Inhibition plays important roles in modulating the neural activities of sensory and motor systems at different levels from synapses to brain regions. To achieve coordinated movement, motor systems produce alternating contraction of antagonist muscles, whether along the body axis or within and among limbs. In the nematode C. elegans , a small network involving excitatory cholinergic and inhibitory GABAergic motoneurons generates the dorsoventral alternation of body-wall muscles that supports undulatory locomotion. Inhibition has been suggested to be necessary for backward undulation because mutants that are defective in GABA transmission exhibit a shrinking phenotype in response to a harsh touch to the head, whereas wild-type animals produce a backward escape response. Here, we demonstrate that the shrinking phenotype is exhibited by wild-type as well as mutant animals in response to harsh touch to the head or tail, but only GABA transmission mutants show slow locomotion after stimulation. Impairment of GABA transmission, either genetically or optogenetically, induces lower undulation frequency and lower translocation speed during crawling and swimming in both directions. The activity patterns of GABAergic motoneurons are different during low and high undulation frequencies. During low undulation frequency, GABAergic VD and DD motoneurons show similar activity patterns, while during high undulation frequency, their activity alternates. The experimental results suggest at least three non-mutually exclusive roles for inhibition that could underlie fast undulatory locomotion in C. elegans , which we tested with computational models: cross-inhibition or disinhibition of body-wall muscles, or inhibitory reset.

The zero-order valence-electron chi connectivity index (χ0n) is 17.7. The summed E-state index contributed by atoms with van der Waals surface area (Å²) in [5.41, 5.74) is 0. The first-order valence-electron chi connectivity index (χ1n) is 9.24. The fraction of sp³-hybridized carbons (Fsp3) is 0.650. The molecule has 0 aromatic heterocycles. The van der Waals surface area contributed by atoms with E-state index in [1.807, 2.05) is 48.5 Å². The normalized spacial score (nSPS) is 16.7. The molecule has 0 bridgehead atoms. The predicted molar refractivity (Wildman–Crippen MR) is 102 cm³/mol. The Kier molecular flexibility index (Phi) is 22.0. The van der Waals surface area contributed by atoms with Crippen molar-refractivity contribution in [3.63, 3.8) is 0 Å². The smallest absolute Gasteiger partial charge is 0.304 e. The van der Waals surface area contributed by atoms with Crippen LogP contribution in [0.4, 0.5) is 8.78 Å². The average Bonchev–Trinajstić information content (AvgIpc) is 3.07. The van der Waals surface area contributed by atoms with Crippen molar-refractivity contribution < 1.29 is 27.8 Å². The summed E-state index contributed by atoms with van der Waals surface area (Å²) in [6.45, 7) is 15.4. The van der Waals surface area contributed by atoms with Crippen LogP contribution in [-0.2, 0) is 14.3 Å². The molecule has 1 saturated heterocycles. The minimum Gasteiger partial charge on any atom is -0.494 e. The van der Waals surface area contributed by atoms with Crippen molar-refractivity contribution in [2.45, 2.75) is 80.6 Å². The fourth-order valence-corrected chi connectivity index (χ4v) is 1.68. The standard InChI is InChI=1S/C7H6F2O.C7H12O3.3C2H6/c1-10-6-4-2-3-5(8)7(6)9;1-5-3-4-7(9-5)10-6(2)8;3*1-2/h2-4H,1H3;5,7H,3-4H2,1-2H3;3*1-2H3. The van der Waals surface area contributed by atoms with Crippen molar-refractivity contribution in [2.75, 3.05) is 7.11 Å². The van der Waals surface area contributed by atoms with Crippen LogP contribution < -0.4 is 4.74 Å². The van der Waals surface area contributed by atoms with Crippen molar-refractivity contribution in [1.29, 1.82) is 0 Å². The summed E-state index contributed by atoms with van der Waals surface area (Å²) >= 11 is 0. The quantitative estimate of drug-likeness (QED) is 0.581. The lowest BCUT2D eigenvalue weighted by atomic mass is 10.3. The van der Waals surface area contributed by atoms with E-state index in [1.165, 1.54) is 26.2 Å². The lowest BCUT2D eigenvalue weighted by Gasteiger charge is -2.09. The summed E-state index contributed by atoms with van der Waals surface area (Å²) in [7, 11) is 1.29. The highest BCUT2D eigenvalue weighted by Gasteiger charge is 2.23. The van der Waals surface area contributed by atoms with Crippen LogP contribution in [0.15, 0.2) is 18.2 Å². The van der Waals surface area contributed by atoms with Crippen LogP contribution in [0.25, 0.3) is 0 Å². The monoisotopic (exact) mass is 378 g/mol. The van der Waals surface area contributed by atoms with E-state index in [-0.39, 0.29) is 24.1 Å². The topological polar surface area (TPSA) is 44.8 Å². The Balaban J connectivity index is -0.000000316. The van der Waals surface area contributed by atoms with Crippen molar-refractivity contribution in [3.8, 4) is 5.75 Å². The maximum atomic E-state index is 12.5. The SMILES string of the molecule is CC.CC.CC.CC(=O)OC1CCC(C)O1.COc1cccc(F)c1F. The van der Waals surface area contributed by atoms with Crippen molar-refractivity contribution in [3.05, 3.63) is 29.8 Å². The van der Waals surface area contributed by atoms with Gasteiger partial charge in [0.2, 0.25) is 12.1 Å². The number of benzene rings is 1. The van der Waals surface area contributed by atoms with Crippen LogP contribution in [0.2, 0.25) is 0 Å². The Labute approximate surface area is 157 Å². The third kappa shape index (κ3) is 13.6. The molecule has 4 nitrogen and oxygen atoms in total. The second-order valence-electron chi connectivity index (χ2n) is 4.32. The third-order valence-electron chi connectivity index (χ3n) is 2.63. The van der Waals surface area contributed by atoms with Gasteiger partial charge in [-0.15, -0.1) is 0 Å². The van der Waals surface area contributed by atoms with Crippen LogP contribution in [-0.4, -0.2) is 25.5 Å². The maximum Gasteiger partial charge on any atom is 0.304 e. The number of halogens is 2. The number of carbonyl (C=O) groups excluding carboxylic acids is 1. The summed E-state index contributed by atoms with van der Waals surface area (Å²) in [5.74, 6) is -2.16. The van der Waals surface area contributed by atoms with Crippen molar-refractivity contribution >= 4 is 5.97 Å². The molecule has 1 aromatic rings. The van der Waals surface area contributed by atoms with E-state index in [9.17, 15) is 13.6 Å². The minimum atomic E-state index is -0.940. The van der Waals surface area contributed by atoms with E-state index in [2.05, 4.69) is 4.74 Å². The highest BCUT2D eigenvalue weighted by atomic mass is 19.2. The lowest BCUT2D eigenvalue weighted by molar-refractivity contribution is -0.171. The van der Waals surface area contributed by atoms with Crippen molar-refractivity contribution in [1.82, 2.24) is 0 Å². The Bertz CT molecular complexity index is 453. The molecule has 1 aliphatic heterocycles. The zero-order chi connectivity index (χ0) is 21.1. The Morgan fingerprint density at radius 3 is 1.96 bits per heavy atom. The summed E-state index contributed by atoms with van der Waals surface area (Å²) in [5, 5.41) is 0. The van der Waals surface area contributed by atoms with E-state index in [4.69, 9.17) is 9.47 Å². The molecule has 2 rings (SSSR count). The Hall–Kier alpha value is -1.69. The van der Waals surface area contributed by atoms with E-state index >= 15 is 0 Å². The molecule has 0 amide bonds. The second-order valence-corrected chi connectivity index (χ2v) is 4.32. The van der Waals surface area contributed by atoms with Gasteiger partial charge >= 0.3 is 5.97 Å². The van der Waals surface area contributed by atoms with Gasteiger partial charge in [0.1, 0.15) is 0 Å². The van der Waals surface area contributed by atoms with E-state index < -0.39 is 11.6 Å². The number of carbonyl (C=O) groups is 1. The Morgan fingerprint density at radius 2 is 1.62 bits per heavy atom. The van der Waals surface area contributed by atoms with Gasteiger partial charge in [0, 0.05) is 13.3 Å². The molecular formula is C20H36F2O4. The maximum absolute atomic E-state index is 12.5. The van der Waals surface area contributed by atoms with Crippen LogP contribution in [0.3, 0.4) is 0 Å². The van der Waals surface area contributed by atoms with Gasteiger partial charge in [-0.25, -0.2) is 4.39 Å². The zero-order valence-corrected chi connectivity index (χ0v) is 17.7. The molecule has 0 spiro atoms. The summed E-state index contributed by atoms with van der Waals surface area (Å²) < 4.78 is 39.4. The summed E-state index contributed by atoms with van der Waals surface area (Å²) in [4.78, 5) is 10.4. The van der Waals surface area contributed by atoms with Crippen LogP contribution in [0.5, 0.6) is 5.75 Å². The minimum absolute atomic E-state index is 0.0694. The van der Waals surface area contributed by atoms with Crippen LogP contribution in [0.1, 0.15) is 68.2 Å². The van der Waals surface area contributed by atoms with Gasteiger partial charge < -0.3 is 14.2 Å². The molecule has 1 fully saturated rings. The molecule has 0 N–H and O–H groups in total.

Significance Statement Inhibition serves multiple roles in the generation, maintenance, and modulation of the locomotive program and supports the alternating activation of antagonistic muscles. When the locomotor frequency increases, more inhibition is required. To better understand the role of inhibition in locomotion, we used C. elegans as an animal model, and challenged a prevalent hypothesis that cross-inhibition supports the dorsoventral alternation. We find that inhibition is related to the speed rather than the direction of locomotion and demonstrate that inhibition is unnecessary for muscle alternation during slow undulation in either direction but crucial to sustain rapid dorsoventral alternation. We combined calcium imaging of motoneurons and muscle with computational models to test hypotheses for the role of inhibition in locomotion.
### Competing Interest Statement
The authors have declared no competing interest.